There is alcohol in my house. I repeat alcohol in my house. It was given to me (most generously) as a Christmas gift but I accepted it with a sense of ‘ what do I do with this? ‘. It struck me very clearly that I didn’t consider myself a drinker anymore. There was no secret desire to crack open the bottle and neck it or even just have a sniff of its bouquet just a calm placing it in the back of my wardrobe waiting for the opportunity to pass it on to someone else who might enjoy it. It gets easier and easier with every day but I don’t want to kid myself that that’s me “cured” from my problem drinking. It is still there it always will be the difference now is that I am in control. I had lunch today with a friend and we started to chat about it. I opened up about some of the habits I had got into. Having sneaky drinks in the toilets of theatres, cinemas, shops and even on occasion public toilets just to get the “feeling” before or during meeting people. Or maybe sloping off to the toilet with my secret hip flask stash or having a quick shot at the bar when getting a round in just because I needed to top up the high and as my life was lurching on the high required more and more topping. When I write these things I do feel a sense of shame, embarrassment and sadness that my relationship with alcohol was an abusive one. Like a lot of things you can bury your head in the sand and pretend it’s not happening. I am lucky that I buried my head for years but somehow managed to push it through the other side and face up to it. Facing up takes courage and it can be very difficult. Although I have wonderful people in my life that I can talk to and are eternally supportive there are always those few that you feel are not totally getting what you are dealing with or facing up to. Maybe that says more about them? Since I have stopped drinking I have become acutely aware of others referencing to alcohol in relation to many situations albeit jokingly but I can see myself in them. Maybe they are in control all I know is that I was kidding myself that I was and the truth was alcohol was in control of me.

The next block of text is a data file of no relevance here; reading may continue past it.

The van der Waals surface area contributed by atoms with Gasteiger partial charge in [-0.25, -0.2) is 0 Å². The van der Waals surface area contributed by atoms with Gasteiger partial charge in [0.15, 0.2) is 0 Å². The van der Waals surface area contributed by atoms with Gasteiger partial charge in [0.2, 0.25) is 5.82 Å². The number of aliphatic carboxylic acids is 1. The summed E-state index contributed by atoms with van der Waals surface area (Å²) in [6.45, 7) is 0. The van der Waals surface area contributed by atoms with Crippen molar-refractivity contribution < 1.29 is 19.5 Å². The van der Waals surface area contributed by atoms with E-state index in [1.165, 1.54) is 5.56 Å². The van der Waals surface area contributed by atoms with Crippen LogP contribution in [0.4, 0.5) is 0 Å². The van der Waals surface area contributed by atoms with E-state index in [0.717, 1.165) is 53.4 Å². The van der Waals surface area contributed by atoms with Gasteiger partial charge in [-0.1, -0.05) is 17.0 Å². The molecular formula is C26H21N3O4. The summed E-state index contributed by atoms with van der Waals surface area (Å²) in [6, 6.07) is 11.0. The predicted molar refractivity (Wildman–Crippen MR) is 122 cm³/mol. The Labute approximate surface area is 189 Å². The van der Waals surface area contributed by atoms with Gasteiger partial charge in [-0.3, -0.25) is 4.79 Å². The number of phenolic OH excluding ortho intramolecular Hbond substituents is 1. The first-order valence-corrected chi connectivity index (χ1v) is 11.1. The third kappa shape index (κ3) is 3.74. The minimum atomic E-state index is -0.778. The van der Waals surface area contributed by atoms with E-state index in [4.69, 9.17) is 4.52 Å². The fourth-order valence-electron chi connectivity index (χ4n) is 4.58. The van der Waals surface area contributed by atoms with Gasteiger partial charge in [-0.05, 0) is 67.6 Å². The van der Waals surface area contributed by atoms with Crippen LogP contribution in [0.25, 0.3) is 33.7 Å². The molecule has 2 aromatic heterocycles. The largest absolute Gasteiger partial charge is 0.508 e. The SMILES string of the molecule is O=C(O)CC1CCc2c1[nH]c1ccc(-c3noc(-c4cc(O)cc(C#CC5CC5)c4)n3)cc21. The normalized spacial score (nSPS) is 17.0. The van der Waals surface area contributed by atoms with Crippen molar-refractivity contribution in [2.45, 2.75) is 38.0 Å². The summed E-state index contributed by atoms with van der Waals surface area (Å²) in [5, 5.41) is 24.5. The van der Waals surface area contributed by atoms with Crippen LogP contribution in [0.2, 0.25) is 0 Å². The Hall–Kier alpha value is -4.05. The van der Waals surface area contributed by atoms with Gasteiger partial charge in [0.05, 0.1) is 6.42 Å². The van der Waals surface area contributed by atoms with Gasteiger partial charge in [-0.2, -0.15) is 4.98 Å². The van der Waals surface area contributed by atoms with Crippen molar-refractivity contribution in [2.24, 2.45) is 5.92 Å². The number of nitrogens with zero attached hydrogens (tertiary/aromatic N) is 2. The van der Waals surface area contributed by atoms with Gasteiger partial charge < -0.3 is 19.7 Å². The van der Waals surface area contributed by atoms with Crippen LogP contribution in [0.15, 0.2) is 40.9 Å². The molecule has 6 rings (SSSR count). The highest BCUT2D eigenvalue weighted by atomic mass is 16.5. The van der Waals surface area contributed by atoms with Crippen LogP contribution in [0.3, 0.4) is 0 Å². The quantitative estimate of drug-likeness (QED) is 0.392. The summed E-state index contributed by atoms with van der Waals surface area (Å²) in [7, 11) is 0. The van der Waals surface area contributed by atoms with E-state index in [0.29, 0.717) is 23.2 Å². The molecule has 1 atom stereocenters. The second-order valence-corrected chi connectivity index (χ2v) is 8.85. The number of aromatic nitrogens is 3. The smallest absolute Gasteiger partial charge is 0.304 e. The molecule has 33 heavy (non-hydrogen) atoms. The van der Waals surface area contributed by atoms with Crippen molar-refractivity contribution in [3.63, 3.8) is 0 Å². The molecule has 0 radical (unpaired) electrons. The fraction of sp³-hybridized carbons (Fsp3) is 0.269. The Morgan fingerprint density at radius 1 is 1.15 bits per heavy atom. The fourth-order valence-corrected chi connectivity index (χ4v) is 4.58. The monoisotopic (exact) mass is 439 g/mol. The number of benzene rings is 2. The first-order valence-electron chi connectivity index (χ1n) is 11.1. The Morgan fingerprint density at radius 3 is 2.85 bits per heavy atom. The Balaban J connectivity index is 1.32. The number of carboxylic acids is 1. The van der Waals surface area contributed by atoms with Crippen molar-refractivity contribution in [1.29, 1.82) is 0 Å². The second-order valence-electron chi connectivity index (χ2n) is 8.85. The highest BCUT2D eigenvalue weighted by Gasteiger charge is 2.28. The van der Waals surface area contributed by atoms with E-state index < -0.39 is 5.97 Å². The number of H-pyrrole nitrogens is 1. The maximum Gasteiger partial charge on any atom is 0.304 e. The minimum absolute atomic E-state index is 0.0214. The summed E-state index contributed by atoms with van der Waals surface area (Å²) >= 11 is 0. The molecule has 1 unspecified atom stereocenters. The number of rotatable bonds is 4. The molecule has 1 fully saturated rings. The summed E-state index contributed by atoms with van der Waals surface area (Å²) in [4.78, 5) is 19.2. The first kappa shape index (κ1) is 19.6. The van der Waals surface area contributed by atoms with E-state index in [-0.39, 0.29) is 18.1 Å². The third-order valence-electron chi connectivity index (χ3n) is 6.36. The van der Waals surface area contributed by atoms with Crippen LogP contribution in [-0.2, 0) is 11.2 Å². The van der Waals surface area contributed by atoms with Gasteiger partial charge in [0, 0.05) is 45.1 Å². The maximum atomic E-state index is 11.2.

So what helped me push through the other side? What was is it that gave me the strength and self belief to say ‘no more!’ ? How did I feel the love within me to stop myself becoming lost completely and to be kind to me and stop punishing myself with the prospect of a life of perpetual self destruction? Well when I examine who I am, what type of person I am I can see elements of my Dad’s nature certainly in sense of humour and stubbornness and I have my mums socialising ability ( and that’s all I might add) but there is a huge part of my character that as I get older I can see very clearly within me – Nana! Could the love/hate relationship I had with her possibly be that we were similar in many ways hence the clash? The elements of my Nana’s temperament I found unbearable and I hasten to add I do not possess were her boastfulness, vanity and acid tongue. She always hit below the belt and nothing was out of bounds. Cutting cruel comments was her weapon of choice. For most it would stop them dead in their tracks and they would slope of wounded and never dare to challenge her again. Others would ingratiate themselves every time they saw her. She loved nothing more that sycophantic lording up of herself and would judge the persons worth on how much they fawned over her. Then there was me. I spent all of my formative years and beyond on the other end of her tongue but did none of the former. I stood up to her. I gave as good as I got but never swung that low blow because something inside stopped me. Maybe it was respect, fear or even love but what I realised was that none of those things stopped her. Yes I felt real visceral anger and still can do in many ways but I am happy that I did stop myself because if I hadn’t and just called her all the things that I swallowed back and went off to kick my wardrobe, punch my pillow from the hurt and frustration I felt only to feel like the worst person alive for feeling such negative things I managed to retain strength of character and empathy. Sometimes it is easy for me to look at things I don’t like so much about myself and identify the root problem and feel negative but you can’t change others only yourself. My Nana was never for changing a bit like Margaret Thatcher this lady was also not for turning but I see that as a missed opportunity in life not to grow, develop, find a different path. Showing vulnerability is not weakness. Admitting you are wrong is not weakness. Saying sorry is not weakness. To me these are all strengths and therefore I am strong.
Today the 19th December is the 5th anniversary of my Nana’s death. She would have been 105. Whatever the story between my Nana and me what happened has made me the person I am today but unlike my Nana I see myself as a constantly evolving creature trying to make sense of it all but holding on to my inner strength. That same strength that kept me in one piece in my teens and into adulthood. I am resilient because I have had to be and that resilience, fortitude and eternal hope is what has propelled me through the last 9 months and continues to move me forward strong with honesty, self awareness and love.
So thank you Nana. Without the knocks I might never have known how to fight.
Nighty night x
Ps 263 days